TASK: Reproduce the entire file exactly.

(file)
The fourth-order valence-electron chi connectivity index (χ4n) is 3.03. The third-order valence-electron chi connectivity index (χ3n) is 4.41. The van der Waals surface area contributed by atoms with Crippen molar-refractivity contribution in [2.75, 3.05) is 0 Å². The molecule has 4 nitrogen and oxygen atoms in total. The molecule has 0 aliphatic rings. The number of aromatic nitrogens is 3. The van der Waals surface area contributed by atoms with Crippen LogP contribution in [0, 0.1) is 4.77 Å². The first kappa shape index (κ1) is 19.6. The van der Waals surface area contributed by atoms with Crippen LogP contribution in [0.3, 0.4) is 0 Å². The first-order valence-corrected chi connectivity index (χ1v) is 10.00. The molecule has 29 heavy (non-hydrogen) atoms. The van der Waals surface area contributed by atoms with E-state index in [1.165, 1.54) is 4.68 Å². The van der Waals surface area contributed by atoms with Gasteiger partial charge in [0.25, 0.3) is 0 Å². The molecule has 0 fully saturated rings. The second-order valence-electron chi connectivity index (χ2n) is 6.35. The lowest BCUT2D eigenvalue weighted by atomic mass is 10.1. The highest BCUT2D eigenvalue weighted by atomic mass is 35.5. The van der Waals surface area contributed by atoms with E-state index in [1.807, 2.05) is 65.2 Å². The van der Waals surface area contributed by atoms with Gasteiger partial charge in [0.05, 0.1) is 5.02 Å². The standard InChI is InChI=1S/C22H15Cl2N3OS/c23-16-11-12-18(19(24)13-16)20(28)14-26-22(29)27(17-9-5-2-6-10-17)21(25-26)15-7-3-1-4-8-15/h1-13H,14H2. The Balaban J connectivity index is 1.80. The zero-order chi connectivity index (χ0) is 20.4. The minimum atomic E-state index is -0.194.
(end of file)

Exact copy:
The fourth-order valence-electron chi connectivity index (χ4n) is 3.03. The third-order valence-electron chi connectivity index (χ3n) is 4.41. The van der Waals surface area contributed by atoms with Crippen molar-refractivity contribution in [2.75, 3.05) is 0 Å². The molecule has 4 nitrogen and oxygen atoms in total. The molecule has 0 aliphatic rings. The number of aromatic nitrogens is 3. The van der Waals surface area contributed by atoms with Crippen LogP contribution in [0, 0.1) is 4.77 Å². The first kappa shape index (κ1) is 19.6. The van der Waals surface area contributed by atoms with Crippen LogP contribution in [0.3, 0.4) is 0 Å². The first-order valence-corrected chi connectivity index (χ1v) is 10.00. The molecule has 29 heavy (non-hydrogen) atoms. The van der Waals surface area contributed by atoms with E-state index in [1.165, 1.54) is 4.68 Å². The van der Waals surface area contributed by atoms with Gasteiger partial charge in [0.25, 0.3) is 0 Å². The molecule has 0 fully saturated rings. The second-order valence-electron chi connectivity index (χ2n) is 6.35. The lowest BCUT2D eigenvalue weighted by atomic mass is 10.1. The highest BCUT2D eigenvalue weighted by atomic mass is 35.5. The van der Waals surface area contributed by atoms with E-state index in [1.807, 2.05) is 65.2 Å². The van der Waals surface area contributed by atoms with Gasteiger partial charge in [0.05, 0.1) is 5.02 Å². The standard InChI is InChI=1S/C22H15Cl2N3OS/c23-16-11-12-18(19(24)13-16)20(28)14-26-22(29)27(17-9-5-2-6-10-17)21(25-26)15-7-3-1-4-8-15/h1-13H,14H2. The Balaban J connectivity index is 1.80. The zero-order chi connectivity index (χ0) is 20.4. The minimum atomic E-state index is -0.194.